Edge-to-Edge or Custom Quilting? Part 3

So now we know what is meant by Edge-to-Edge (or Overall) Quilting and Custom Quilting, but how do we decide which one is right for a quilt? I usually consider 3 things :

#1 How will the quilt will be used? Is it for a child or college student – meant to be loved, dragged around, washed often? (Choose E2E).

Edge-to-Edge Daisy pattern on baby girl's quilt

Edge-to-Edge Daisy pattern on baby girl’s quilt

Or is it to be brought out only on special occasions, or maybe hung on a wall – an heirloom to be passed down through the generations? (Choose custom or heirloom).

#2 Will the design of the top allow fancy quilting to show? For example, an appliqued quilt top will almost always be enhanced with a custom quilting job, as will a Lone Star or other pattern with large areas of plainer fabric.

The plain background of the Lone Star quilt lets custom quilting designs stand out.

The plain background of the Lone Star quilt lets custom quilting designs stand out.

Whereas scrap quilts with lots of small pieces, or quilts with busy fabrics, often will not show any kind of fancy quilting designs so an overall pattern is more suitable.

A strippy quilt with no defined blocks is the perfect place for an edge-to-edge design.

A strippy quilt with no defined blocks is the perfect place for an edge-to-edge design.

#3 What is the customer’s budget? (Or if you are quilting your own, how much time do you want to put into the quilting?)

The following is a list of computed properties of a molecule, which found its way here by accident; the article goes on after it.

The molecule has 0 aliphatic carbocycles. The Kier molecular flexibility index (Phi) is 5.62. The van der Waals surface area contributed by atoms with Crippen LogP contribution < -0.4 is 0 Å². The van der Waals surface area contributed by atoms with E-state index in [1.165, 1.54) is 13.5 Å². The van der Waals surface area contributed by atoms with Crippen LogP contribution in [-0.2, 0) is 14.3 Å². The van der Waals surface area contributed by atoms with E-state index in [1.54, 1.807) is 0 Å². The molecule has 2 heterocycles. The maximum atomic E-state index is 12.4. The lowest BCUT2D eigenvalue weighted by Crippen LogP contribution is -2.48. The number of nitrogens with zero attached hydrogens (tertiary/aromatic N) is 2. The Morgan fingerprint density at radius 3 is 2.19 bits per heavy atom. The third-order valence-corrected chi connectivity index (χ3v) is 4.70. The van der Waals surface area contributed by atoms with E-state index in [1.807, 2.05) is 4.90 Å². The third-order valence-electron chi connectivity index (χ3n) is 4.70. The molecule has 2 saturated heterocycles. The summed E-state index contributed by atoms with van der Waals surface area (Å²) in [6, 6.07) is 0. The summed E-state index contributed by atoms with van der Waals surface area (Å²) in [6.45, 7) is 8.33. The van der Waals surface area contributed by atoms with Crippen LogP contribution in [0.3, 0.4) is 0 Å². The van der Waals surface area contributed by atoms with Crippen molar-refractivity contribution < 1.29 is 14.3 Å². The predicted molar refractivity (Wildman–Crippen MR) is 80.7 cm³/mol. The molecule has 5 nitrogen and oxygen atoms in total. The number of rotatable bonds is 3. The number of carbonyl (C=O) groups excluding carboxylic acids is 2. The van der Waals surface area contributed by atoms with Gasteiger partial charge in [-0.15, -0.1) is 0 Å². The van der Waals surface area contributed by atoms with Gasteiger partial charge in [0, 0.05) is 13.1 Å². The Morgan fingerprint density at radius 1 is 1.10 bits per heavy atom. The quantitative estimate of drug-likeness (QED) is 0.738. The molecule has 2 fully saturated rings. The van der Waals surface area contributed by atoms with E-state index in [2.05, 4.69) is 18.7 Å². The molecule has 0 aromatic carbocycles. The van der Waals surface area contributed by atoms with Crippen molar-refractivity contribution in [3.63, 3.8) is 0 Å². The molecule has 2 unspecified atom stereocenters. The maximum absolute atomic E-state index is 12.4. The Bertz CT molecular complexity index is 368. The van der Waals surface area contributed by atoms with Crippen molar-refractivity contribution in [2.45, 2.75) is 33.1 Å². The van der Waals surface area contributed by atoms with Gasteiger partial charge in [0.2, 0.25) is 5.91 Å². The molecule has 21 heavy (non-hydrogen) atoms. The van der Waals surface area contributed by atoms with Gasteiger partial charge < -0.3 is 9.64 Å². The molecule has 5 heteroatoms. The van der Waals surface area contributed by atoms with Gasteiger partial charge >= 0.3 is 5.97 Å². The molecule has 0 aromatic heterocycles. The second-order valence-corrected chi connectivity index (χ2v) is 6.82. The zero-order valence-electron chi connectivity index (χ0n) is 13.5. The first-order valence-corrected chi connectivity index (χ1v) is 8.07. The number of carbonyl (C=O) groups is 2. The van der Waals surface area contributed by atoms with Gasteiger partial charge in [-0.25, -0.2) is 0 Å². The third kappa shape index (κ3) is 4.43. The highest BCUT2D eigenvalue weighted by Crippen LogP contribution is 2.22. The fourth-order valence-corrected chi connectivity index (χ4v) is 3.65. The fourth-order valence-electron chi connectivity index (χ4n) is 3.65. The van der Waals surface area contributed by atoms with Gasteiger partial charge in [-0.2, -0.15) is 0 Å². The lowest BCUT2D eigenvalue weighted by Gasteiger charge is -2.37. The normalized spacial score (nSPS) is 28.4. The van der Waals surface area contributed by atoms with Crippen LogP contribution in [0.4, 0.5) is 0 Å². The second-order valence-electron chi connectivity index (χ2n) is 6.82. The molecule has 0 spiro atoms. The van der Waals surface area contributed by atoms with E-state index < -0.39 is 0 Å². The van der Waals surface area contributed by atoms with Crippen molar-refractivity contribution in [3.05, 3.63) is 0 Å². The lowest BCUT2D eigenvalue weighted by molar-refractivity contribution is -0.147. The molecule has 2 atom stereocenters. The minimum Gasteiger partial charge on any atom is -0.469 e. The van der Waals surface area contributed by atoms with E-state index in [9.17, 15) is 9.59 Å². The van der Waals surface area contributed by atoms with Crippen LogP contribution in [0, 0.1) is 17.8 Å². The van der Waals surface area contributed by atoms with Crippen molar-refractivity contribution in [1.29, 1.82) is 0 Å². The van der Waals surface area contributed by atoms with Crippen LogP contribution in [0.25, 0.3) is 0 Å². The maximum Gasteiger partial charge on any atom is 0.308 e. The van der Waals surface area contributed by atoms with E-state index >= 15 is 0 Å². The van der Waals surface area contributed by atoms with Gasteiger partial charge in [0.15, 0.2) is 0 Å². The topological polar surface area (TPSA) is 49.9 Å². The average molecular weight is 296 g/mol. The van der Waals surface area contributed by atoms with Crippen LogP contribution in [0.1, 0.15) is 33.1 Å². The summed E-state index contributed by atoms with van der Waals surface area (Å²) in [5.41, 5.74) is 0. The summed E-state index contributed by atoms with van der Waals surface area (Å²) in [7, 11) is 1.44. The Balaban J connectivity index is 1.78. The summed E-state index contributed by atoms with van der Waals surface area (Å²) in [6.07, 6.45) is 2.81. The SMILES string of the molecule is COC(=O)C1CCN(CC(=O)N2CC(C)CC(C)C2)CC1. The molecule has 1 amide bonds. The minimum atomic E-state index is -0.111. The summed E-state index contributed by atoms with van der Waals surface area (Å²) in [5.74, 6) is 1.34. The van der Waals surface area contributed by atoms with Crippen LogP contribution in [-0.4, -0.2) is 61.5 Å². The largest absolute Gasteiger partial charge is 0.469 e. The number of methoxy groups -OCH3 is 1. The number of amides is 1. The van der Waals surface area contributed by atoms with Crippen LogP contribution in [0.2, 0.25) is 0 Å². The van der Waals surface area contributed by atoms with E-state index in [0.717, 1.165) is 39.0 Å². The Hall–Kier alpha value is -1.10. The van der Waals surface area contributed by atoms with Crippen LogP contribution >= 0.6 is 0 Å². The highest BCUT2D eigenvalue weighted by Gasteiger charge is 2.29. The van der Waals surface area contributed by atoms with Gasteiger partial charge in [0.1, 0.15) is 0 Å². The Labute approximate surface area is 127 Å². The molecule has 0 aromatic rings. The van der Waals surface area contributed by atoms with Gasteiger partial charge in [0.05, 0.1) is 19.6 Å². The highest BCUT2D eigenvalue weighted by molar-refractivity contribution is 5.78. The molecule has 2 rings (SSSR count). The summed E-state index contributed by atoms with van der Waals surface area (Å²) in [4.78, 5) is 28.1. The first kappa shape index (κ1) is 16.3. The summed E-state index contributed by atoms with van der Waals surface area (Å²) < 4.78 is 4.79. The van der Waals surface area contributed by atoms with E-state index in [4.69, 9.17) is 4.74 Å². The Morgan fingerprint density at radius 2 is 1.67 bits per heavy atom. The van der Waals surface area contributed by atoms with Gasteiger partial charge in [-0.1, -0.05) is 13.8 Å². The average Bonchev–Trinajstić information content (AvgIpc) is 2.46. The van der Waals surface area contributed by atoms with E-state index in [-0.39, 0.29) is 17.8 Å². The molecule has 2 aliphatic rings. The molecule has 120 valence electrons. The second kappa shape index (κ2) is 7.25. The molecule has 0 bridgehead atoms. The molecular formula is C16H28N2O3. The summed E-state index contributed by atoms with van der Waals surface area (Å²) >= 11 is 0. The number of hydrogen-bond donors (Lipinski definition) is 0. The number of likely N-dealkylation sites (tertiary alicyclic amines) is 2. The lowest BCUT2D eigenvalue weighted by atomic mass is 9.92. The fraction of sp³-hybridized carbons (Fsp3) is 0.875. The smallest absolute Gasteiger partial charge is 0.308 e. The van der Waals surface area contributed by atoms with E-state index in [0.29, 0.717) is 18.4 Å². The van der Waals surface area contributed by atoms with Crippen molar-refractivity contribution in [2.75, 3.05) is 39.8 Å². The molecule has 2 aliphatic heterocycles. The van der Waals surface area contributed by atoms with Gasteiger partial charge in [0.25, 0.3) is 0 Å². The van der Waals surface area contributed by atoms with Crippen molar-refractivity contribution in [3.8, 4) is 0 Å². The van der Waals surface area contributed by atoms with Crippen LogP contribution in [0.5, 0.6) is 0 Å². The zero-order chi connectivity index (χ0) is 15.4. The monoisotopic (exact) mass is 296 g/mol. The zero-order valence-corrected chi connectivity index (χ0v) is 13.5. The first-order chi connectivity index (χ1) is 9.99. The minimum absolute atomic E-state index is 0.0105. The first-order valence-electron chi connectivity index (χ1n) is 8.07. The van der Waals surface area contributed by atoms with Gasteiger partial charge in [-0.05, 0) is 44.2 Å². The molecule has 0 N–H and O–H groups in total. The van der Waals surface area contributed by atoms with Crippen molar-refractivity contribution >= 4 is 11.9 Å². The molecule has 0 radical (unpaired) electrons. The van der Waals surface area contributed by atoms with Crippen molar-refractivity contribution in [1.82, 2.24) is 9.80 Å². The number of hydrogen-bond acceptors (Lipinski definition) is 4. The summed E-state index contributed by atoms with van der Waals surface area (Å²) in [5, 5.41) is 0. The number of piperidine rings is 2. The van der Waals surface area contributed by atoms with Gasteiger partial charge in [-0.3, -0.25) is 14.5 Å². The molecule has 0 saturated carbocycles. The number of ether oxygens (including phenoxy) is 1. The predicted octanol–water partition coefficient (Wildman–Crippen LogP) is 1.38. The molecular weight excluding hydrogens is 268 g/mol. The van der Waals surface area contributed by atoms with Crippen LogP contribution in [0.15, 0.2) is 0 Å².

After asking yourself these questions, you should have a better idea of whether E2E or Custom is the right choice.

Let’s say you decide on E2e. Now, what pattern to choose? The other considerations are the age and sex of the recipient – I wouldn’t put hearts or flowers on a 19-year-old boy’s quilt, nor would I put basketballs on a 6-year-old girl’s quilt (unless she really happens to be into basketball!). I often choose based on the recipient’s interests, or some motif in the fabric. Sometimes the quilt will tell me how it wants to be quilted. Now that may sound weird – but with some quilts, as soon as they come in the door, an idea will pop in my head of how to quilt it.

Softball T-Shirts made into a quilt just screamed for an overall softball quilting pattern.

Softball T-Shirts made into a quilt just screamed for an overall softball quilting pattern, featuring bats, balls and gloves.

Whereas others may take me a LOOOOONG time to decide. That is called the “Stand and Stare” factor. Because I do exactly that – I stand there, staring at the quilt for many days, trying to decide what’s right. This usually happens with custom or heirloom quilts, which is another reason why they cost more. I often have to go searching for or spend time designing just the right pattern to fit a particular space.